The Wrong Kind of Ditching


Those of us who fly or who are deeply involved in aviation probably don’t think of airplanes as being dangerous of themselves. And they really aren’t. But an incident over the weekend reveals a constant truth: Get careless around aircraft and they can bite badly, if not fatally.Over the weekend, we had our annual airport open house at Venice. It’s a public relations exercise to promote both the airport itself and aviation in general. As part of that event, we park a dozen or so airplanes in a small static display. I had the Cub tied down and I hung around for a while to answer questions and just generally be amiable. (Being basically anti-social, this I do with great difficulty, but I feel compelled to try.)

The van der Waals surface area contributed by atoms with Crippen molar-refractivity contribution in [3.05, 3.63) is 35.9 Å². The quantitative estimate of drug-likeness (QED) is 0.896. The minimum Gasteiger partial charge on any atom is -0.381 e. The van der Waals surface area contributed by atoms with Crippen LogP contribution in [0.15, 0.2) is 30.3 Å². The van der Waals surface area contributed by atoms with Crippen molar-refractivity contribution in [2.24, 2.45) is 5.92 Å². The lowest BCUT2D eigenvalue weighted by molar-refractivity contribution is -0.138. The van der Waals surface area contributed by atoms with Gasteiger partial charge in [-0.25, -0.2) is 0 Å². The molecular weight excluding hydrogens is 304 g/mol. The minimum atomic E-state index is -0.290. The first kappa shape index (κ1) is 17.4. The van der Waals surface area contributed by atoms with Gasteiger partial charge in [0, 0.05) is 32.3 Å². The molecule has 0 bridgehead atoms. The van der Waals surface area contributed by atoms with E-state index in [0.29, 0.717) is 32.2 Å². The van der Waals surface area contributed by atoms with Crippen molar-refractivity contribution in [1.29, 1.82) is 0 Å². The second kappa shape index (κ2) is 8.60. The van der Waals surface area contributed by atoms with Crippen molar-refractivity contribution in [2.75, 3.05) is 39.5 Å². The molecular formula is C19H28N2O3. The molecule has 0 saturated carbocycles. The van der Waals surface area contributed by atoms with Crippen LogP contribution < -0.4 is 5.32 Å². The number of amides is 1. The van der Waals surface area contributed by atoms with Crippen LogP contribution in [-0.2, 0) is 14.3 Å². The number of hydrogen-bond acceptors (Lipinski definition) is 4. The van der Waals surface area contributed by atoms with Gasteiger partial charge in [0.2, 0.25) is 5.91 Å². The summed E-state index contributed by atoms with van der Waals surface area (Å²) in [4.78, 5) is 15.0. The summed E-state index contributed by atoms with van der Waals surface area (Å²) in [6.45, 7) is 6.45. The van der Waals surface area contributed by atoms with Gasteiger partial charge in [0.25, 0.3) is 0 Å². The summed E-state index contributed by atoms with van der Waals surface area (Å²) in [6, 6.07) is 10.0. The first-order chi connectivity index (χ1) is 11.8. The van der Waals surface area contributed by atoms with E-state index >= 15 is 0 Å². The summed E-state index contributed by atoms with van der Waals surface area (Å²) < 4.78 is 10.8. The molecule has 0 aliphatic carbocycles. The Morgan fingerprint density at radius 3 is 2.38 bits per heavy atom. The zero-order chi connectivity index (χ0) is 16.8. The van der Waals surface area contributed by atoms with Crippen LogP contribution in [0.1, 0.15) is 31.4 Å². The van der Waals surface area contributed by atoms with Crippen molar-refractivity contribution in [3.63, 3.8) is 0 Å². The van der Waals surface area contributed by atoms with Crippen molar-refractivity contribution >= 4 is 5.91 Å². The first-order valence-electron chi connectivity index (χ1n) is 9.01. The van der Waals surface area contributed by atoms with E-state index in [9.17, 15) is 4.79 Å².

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About mid-morning, a Canada-registered transient Malibu showed up and shut down on the ramp. Sometime later-I’m not sure how much later, because I’d left the airport to run errands-the Malibu was observed to start up, throttle immediately to high power and dart across the ramp, a taxiway and into a ditch. A person was seen clinging to the wing in an apparent attempt to stop the aircraft. When the airplane hit the ditch-a drainage swale, actually-the nosegear was sheared off and the right main either collapsed or was also sheared off, causing the prop to dig into the turf and stop the engine. And that’s the best thing that could have happened all day.If the ditch hadn’t been there, the airplane would have had a long expanse of open center field, taxiways and runways-more than enough to take off. Or, worse, across the field and in full swing was the annual Italian festival, with rides and food vendors and hundreds of people milling around on a closed taxiway. (You can see it in the distance in the photo.) There’s a short fence between the airport and the taxiway that may or may not have stopped the airplane.If the Malibu had been facing the opposite direction, which transients sometimes do, it would have plowed right into our static display, making yellow confetti of our little J-3. Worse, it could have also mowed down a lot of people not expecting to be chased by a Malibu run amok. Wouldn’t have been too auspicious for our airport day, either.What can we conclude here? The obvious takeaway is so obvious that need I even explain it? Speaking of explaining, I can, in a leap of generosity and self-delusion, allow as how when the pilot pulled the prop through, maybe the switches were off and the problem was really an open p-lead. Just as a refresher, you know that a magneto needs no external voltage and will generate spark if it’s turned. The p-lead simply grounds the primary coil and keeps that from happening. When you switch off the mags, you close the p-lead to ground. If the lead has failed open, the mags are hot even with the switch off. It’s always a good idea to do an occasional p-lead check by killing the engine with the mag switch, not the mixture. As I said, I’m being generous because I can’t make the point without beating up someone who probably made a big mistake.My generosity comes up short in explaining why the Malibu’s throttle was in or near the full-open position. A couple of my colleagues tell me they know what full throttle sounds like and they heard full throttle. Moral: Don’t turn a prop manually unless you expect and are prepared for the engine to start. And as far as the throttle…well, you know.In sweeping accident reports, I read a couple of incidents every year in which an airplane being propped gets away from the propper. These usually bash into hangars, other airplanes or cars, but occasionally one gets airborne for a little non-autonomous random drone flying. I think of these every time I prop the Cub on my own, which is basically every time I fly it. Saturday’s incident reminded me that I’ve been meaning to make a tail tiedown safety rope for the Cub and I’ve got that done. Given the way I prop, it’s belt and suspenders. But better that than having my figurative pants around my ankles chasing a taildragger down the ramp and wondering what the hell went wrong.